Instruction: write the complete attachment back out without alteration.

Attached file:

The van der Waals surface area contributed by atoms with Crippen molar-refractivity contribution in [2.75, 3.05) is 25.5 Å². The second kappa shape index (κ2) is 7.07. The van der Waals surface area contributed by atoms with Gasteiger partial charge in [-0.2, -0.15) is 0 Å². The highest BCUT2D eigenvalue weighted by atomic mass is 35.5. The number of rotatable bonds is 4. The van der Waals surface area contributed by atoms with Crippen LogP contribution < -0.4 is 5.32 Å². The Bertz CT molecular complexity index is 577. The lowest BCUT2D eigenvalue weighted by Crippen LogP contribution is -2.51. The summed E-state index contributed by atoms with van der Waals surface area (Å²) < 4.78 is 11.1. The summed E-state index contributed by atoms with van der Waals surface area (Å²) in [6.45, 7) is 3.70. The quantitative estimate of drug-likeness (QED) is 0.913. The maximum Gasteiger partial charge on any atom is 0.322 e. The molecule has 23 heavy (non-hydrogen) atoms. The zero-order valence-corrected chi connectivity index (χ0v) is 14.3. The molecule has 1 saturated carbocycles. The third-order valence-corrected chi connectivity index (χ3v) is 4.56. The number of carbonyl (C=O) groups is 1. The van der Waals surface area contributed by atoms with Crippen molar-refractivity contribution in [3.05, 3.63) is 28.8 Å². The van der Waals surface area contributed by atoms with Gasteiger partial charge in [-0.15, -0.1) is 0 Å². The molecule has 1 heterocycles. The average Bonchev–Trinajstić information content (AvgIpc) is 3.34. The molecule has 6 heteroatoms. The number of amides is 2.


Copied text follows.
The van der Waals surface area contributed by atoms with Crippen molar-refractivity contribution in [2.75, 3.05) is 25.5 Å². The second kappa shape index (κ2) is 7.07. The van der Waals surface area contributed by atoms with Gasteiger partial charge in [-0.2, -0.15) is 0 Å². The highest BCUT2D eigenvalue weighted by atomic mass is 35.5. The number of rotatable bonds is 4. The van der Waals surface area contributed by atoms with Crippen LogP contribution < -0.4 is 5.32 Å². The Bertz CT molecular complexity index is 577. The lowest BCUT2D eigenvalue weighted by Crippen LogP contribution is -2.51. The summed E-state index contributed by atoms with van der Waals surface area (Å²) < 4.78 is 11.1. The summed E-state index contributed by atoms with van der Waals surface area (Å²) in [6.45, 7) is 3.70. The quantitative estimate of drug-likeness (QED) is 0.913. The maximum Gasteiger partial charge on any atom is 0.322 e. The molecule has 23 heavy (non-hydrogen) atoms. The zero-order valence-corrected chi connectivity index (χ0v) is 14.3. The molecule has 1 saturated carbocycles. The third-order valence-corrected chi connectivity index (χ3v) is 4.56. The number of carbonyl (C=O) groups is 1. The van der Waals surface area contributed by atoms with Crippen molar-refractivity contribution in [3.05, 3.63) is 28.8 Å². The van der Waals surface area contributed by atoms with Gasteiger partial charge in [-0.15, -0.1) is 0 Å². The molecule has 1 heterocycles. The average Bonchev–Trinajstić information content (AvgIpc) is 3.34. The molecule has 6 heteroatoms. The number of amides is 2.